Friday, April 04, 2014

Spring fire season begins in NJ And PA

New Jersey
Yesterday was the first day that the NJ Forest Fire Service SEATs were on contract for our spring fire season. I was out and about doing some personal chores yesterday afternoon so was not home listening to online scanner feed from the NJ Forest Fire Service (NJFFS Division B online scanner feed,  NJFFS Division C online scanner feed). It was a nice early spring day and I saw evidence that the top layers of the soil had or were drying out after the rains last weekend. As I was driving around, I tuned into WCBS AM (880) and heard a short report, all of perhaps 30 seconds, that there were a few brush fires burning around the region (northern NJ, NYC and adjoining counties including Long Island) and eastern CT). I heard nothing more than that. I wondered if any of the NJFFS SEATs had dropped on a fire in support of the firefighters on the ground. 

I got my answer when I went to Section B10 webpage earlier this afternoon and learned of a nine acre fire that burned in Sussex County NJ off of U.S. Route 206, an area that I've driven by a few times. NJFFS Alpha 3 (Ag Cat) and Delta 6 (helicopter and bucket) worked the fire. In addition, there was a smaller fire elsewhere in Sussex County that took less than 30 minutes to contain according to this report from the NJ Herald.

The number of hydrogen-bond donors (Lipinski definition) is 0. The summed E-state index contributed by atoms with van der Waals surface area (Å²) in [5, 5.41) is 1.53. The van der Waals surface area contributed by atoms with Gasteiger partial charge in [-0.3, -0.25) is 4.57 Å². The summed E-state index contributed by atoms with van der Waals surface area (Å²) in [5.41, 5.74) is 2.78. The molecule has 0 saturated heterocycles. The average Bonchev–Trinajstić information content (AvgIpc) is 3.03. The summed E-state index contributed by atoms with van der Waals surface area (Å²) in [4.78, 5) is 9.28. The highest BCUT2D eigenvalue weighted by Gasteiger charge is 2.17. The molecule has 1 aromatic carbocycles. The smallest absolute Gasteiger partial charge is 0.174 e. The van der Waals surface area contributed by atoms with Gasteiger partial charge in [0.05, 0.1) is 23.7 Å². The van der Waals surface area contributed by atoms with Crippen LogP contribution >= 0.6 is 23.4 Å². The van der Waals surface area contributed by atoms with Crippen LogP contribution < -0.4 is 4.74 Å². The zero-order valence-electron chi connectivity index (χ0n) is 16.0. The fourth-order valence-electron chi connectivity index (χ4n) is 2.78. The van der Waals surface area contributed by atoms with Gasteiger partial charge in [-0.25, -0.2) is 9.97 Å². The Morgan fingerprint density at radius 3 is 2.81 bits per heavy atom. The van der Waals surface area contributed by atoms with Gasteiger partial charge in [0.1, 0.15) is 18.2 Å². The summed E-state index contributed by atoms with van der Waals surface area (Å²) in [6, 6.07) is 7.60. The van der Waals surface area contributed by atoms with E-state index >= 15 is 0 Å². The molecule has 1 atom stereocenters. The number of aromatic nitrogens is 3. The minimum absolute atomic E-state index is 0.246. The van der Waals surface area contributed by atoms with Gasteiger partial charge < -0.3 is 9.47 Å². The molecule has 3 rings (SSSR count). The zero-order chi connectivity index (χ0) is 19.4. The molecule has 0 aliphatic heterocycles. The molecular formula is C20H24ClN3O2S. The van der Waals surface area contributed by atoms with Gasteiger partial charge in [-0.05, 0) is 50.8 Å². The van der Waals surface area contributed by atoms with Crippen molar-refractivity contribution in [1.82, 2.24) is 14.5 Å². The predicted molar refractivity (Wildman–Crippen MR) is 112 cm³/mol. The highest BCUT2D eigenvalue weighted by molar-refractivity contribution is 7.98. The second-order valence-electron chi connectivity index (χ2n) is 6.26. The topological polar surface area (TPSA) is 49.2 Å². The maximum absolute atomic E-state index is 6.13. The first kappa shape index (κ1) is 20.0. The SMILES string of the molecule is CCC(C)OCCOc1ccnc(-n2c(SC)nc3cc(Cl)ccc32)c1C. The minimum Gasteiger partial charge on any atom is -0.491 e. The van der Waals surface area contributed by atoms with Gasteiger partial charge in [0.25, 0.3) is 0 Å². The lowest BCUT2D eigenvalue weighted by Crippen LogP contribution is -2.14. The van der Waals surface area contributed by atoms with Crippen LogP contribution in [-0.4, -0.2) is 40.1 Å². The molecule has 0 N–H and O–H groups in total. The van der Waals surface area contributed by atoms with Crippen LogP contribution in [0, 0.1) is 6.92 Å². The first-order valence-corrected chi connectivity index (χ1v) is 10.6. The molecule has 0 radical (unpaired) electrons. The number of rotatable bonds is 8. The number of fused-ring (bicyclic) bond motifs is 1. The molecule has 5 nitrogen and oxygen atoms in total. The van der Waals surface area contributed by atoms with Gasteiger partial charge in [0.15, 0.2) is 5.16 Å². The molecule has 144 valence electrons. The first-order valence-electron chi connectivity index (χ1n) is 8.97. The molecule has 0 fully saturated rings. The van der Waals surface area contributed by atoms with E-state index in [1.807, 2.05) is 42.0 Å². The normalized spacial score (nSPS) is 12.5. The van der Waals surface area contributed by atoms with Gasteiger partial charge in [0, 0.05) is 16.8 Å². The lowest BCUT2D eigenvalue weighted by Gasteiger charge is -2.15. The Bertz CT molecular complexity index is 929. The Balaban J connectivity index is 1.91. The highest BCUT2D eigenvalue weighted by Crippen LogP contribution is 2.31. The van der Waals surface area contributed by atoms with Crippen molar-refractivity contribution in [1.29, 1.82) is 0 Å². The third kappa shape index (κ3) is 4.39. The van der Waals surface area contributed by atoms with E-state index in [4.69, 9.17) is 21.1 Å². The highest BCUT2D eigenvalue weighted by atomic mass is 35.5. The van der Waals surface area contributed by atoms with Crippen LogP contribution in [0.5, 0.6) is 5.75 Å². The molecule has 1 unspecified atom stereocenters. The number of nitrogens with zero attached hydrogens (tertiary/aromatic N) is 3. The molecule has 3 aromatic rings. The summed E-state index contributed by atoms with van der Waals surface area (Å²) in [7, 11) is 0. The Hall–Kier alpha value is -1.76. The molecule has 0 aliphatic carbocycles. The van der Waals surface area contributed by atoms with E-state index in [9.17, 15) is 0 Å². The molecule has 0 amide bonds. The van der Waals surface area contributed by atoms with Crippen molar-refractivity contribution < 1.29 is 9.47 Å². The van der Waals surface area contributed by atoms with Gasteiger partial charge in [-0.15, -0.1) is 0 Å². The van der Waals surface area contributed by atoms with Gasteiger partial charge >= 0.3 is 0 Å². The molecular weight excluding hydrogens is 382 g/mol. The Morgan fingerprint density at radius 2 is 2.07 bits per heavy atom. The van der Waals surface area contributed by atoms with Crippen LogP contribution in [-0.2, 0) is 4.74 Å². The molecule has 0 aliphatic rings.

Spring fire season is, or soon will be underway in Pennsylvania, my neighboring State to the west. Here four stories that I heard about courtesy of Wildfire News of the Day:

A trash fire got out of control, burning a couple of acres in Ormsby, PA on April 1 reported by The Bradford Era on April 2, 2014.

A 2.5 acre wildfire  in Blacklick Twsp., PA on March 31 required a few municipal fire companies before the fire was brought under control, from the Indiana Gazette.

I wrote here about Air Tractor 802's Single Engine Air-Tankers that are now on contract in Pennsylvania. I learned from  this article from the Daily American that there is a helitanker at the Somerset County Airport in Pennsylvania.

Finally, there was a nice article in the Bradford Era on April 1 saying that the spring wildfire season in Pennsylvania may be short in some parts of the State because the snow hung around through most of March in the northwestern part of the State. I also learned about the ways the snow melts and how it can affect wildfire danger.

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